Canadians are living longer.1 The odds are good that your clients will be living a long life, so it’s important to ensure they won’t outlive their retirement savings.
Estimating your clients’ lifespans with greater accuracy can give you an edge in retirement income planning. Unlike a life expectancy calculator that provides only a single weighted average age, the new Longevity Risk Illustrator on the Money for Life web app considers the probability of living to different ages based on current age, gender and relationship status. This interactive tool can show your clients how long they’ll need retirement income and some of the risks associated with living longer.
To plan for their retirement income needs, first see how long they can expect to live. For example, entering basic information for a 54-year-old single male and a 54-year-old single female then clicking on the Calculate button creates colour-coded timelines showing the following results:
Your clients may not have considered the chances that they’ll live past age 85. After they’ve seen how long they could live, this visual bridge leads to a discussion about securing sufficient retirement income and health risks that could cut into that income. You can help your clients build their retirement income plan to last by following these three steps, which correspond to the three buttons at the bottom of the How long could you live? web page.
1. Plan for longevity risk – Retirement income demonstrations [click on this button]
How can your clients make their money last longer?
To minimize the chance of outliving their money, clients will consider products that can provide a guaranteed cheque for life. You have the option of launching two tools:
- Buy now, buy later tool – helps clients between the ages of 65–75 understand the best time to buy a life annuity to meet their retirement goals, as well as the trade-offs associated with delaying a life annuity purchase.
- Sustainable income demo tool – helps clients discover how a life annuity can increase their monthly income in retirement, as well as understanding the balance between income and risk in retirement.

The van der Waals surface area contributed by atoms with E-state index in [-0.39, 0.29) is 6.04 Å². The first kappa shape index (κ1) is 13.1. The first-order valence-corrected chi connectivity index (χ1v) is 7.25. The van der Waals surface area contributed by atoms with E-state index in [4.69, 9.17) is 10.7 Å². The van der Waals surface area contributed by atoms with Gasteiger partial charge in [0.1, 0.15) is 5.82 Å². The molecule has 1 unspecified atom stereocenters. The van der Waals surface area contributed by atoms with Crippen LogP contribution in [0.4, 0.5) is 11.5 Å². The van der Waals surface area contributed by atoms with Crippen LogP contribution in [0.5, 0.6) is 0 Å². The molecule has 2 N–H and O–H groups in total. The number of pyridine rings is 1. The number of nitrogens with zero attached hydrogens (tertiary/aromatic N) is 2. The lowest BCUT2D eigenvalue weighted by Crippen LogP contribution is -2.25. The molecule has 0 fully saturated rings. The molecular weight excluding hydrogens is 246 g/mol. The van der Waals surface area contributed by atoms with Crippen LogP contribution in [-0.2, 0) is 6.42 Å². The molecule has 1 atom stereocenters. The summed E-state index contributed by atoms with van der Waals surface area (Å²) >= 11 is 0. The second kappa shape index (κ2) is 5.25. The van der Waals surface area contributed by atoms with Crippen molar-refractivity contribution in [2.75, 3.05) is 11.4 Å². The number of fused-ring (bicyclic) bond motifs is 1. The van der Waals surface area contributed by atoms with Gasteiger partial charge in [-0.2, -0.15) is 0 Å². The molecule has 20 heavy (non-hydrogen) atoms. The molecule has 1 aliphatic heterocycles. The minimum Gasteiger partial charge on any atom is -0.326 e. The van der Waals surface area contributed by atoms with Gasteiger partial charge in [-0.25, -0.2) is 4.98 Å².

2. See how your clients’ health may affect their retirement as they age – clicking on the Health impact button gives customized illustrations based on your clients. The following How could your health change with age? results show risks and projections for a 54-year-old single male:
3. Request PDF report – Export results PDF [click on this button]
As an advisor, you can send an email to yourself containing a personal report of a client’s results, which includes the customized illustrations of life expectancy and risks to health. Simply provide your email address, and you’ll receive a PDF. Take it with you to your next client meeting.
Sign on to sunlife.ca/advisor and go to the Money for Life web app to access the Longevity Risk Illustrator tool. To learn more about retirement solutions from Sun Life Financial, talk with your Sales Director.
The new Money for Life – Longevity Risk Illustrator tool:
- Provides accurate projections for the life expectancy of your clients by incorporating population mortality from studies conducted by the Canadian Institute of Actuaries. It generates the 50th, 75th and 95th percentile life expectancy, based on your client’s current age and gender. It can also project how long a couple will live.
- Illustrates the increase in probability that Canadians could experience a critical illness in the last 10 years of their retirement. Data tables supporting this portion of the illustration are also from the Canadian Institute of Actuaries.
This demonstration tool is presented for information purposes only, and is not an insurance or investment contract. It’s for demonstration purposes and doesn’t replace professional legal or tax advice. The figures are not guaranteed, as they’re based on assumptions that are certain to change. There’s no guarantee of future performance.
1 Average life expectancy at age 65 is almost 84 years for men and almost 87 years for women. Table 102-0122, Health adjusted life expectancy, CANSIM (database), Statistics Canada, 2012.